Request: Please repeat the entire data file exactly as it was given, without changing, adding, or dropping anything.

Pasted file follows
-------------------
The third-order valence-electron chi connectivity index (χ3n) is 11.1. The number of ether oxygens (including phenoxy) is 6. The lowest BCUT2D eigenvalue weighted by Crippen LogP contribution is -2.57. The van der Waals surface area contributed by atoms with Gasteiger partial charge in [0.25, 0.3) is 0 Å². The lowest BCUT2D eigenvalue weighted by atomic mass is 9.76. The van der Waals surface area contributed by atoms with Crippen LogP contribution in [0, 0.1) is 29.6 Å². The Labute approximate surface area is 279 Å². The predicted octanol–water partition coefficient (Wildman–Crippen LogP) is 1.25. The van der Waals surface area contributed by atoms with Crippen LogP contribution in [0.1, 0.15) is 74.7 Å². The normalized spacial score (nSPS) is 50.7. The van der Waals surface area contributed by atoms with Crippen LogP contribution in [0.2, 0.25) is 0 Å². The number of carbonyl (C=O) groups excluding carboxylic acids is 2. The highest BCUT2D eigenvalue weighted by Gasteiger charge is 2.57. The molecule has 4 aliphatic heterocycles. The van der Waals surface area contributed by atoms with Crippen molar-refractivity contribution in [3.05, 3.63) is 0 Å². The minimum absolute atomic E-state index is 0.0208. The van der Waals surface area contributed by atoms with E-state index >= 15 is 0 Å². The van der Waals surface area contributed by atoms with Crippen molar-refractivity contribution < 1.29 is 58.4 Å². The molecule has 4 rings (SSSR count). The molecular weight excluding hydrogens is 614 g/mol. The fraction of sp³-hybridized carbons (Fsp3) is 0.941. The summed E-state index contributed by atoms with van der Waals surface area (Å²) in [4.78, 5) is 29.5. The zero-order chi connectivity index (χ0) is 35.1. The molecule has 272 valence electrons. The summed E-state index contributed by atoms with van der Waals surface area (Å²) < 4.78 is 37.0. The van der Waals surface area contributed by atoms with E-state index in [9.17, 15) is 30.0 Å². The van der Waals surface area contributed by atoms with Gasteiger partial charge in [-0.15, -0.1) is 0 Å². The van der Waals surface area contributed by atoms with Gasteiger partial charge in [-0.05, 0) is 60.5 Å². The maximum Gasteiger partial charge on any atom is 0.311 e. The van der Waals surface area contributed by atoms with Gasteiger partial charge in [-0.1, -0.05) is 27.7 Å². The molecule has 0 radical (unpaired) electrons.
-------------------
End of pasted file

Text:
The third-order valence-electron chi connectivity index (χ3n) is 11.1. The number of ether oxygens (including phenoxy) is 6. The lowest BCUT2D eigenvalue weighted by Crippen LogP contribution is -2.57. The van der Waals surface area contributed by atoms with Gasteiger partial charge in [0.25, 0.3) is 0 Å². The lowest BCUT2D eigenvalue weighted by atomic mass is 9.76. The van der Waals surface area contributed by atoms with Crippen LogP contribution in [0, 0.1) is 29.6 Å². The Labute approximate surface area is 279 Å². The predicted octanol–water partition coefficient (Wildman–Crippen LogP) is 1.25. The van der Waals surface area contributed by atoms with Crippen LogP contribution in [0.1, 0.15) is 74.7 Å². The normalized spacial score (nSPS) is 50.7. The van der Waals surface area contributed by atoms with Crippen LogP contribution in [0.2, 0.25) is 0 Å². The number of carbonyl (C=O) groups excluding carboxylic acids is 2. The highest BCUT2D eigenvalue weighted by Gasteiger charge is 2.57. The molecule has 4 aliphatic heterocycles. The van der Waals surface area contributed by atoms with Crippen molar-refractivity contribution in [3.05, 3.63) is 0 Å². The minimum absolute atomic E-state index is 0.0208. The van der Waals surface area contributed by atoms with E-state index >= 15 is 0 Å². The van der Waals surface area contributed by atoms with Crippen molar-refractivity contribution < 1.29 is 58.4 Å². The molecule has 4 rings (SSSR count). The molecular weight excluding hydrogens is 614 g/mol. The fraction of sp³-hybridized carbons (Fsp3) is 0.941. The summed E-state index contributed by atoms with van der Waals surface area (Å²) in [4.78, 5) is 29.5. The zero-order chi connectivity index (χ0) is 35.1. The molecule has 272 valence electrons. The summed E-state index contributed by atoms with van der Waals surface area (Å²) < 4.78 is 37.0. The van der Waals surface area contributed by atoms with E-state index in [9.17, 15) is 30.0 Å². The van der Waals surface area contributed by atoms with Gasteiger partial charge in [-0.15, -0.1) is 0 Å². The van der Waals surface area contributed by atoms with Gasteiger partial charge in [-0.05, 0) is 60.5 Å². The maximum Gasteiger partial charge on any atom is 0.311 e. The van der Waals surface area contributed by atoms with Gasteiger partial charge in [-0.1, -0.05) is 27.7 Å². The molecule has 0 radical (unpaired) electrons.